We must not neglect higher education for our state to remain competitive. Texas has world-class universities and colleges that draw students from across our state and beyond. However, for many Texans that education is economically out of reach. This is especially true for low-income students many of whom are African-American or Latino.
Current tuitions usually require students who do not qualify for scholarships to get loans for their higher education. As most Texans know, those loans can become a big burden once they graduate and often lead to students paying many times the amount they borrowed in interest and fees.
As an alternative, I propose using a program similar to the one implemented at Purdue
University in Indiana. It is an Income Sharing Agreement (ISA) where students agree to pay a percentage of their income for 10 years after graduating. The agreement is over at that point leaving the graduate free of further obligations. If the graduate is earning under $20,000 a year there is no shared fee. The results are promising, and it is something I would encourage exploring for Texas institutions.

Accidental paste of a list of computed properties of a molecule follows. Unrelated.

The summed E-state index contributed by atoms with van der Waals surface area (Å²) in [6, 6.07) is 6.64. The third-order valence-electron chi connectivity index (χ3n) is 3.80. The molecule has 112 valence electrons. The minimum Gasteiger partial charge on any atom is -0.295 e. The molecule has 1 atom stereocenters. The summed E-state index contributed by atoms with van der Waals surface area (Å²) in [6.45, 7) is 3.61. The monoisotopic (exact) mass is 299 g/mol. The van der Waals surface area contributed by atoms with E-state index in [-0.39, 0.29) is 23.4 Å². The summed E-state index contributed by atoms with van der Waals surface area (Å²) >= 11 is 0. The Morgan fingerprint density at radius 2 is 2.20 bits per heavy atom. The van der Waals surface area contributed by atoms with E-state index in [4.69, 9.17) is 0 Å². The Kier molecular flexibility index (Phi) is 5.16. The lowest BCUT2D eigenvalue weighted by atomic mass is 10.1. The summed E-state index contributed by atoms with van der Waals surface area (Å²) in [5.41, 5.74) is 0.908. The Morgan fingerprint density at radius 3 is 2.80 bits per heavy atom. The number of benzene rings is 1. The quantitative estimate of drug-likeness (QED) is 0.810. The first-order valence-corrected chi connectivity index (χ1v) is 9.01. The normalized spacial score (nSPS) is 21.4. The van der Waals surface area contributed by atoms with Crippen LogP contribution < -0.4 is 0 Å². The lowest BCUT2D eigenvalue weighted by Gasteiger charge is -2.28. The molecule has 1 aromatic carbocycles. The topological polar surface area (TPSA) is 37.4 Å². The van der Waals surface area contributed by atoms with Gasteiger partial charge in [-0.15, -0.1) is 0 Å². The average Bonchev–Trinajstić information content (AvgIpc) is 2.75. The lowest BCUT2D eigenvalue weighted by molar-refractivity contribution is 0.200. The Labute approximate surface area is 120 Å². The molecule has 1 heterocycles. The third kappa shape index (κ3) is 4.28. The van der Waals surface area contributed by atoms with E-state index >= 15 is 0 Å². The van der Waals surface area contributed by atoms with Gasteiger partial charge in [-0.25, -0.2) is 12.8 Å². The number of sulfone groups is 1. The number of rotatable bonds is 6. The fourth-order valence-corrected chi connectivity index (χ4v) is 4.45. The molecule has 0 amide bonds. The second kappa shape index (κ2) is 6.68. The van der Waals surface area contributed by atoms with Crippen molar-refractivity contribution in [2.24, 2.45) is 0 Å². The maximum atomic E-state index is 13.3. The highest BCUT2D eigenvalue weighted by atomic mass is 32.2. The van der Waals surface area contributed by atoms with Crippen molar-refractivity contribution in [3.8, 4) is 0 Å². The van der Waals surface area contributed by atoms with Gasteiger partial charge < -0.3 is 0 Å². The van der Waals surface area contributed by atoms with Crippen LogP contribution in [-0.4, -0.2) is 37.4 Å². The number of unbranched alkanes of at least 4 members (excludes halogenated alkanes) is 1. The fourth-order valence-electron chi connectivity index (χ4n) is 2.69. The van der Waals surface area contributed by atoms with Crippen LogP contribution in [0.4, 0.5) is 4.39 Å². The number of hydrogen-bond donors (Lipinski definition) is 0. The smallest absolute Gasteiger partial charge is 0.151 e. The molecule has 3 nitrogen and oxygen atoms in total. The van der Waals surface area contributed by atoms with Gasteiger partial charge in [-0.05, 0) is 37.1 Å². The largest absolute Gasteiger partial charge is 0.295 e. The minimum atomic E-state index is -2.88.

Beyond finding alternative funding for higher education, I endorse the 60X30TX Plan proposed by the Texas Higher Education Coordinating Board. Its overarching goal is that by the year 2030, at least 60 percent of Texans ages 25-34 will have a certificate or degree. We must align higher education in Texas with the workforce in addition to teaching students in ways that allow for flexibility in career choices. www.60x30tx.com
We must make higher education a priority in our state to remain competitive in today’s marketplace and to secure a bright future for Texas.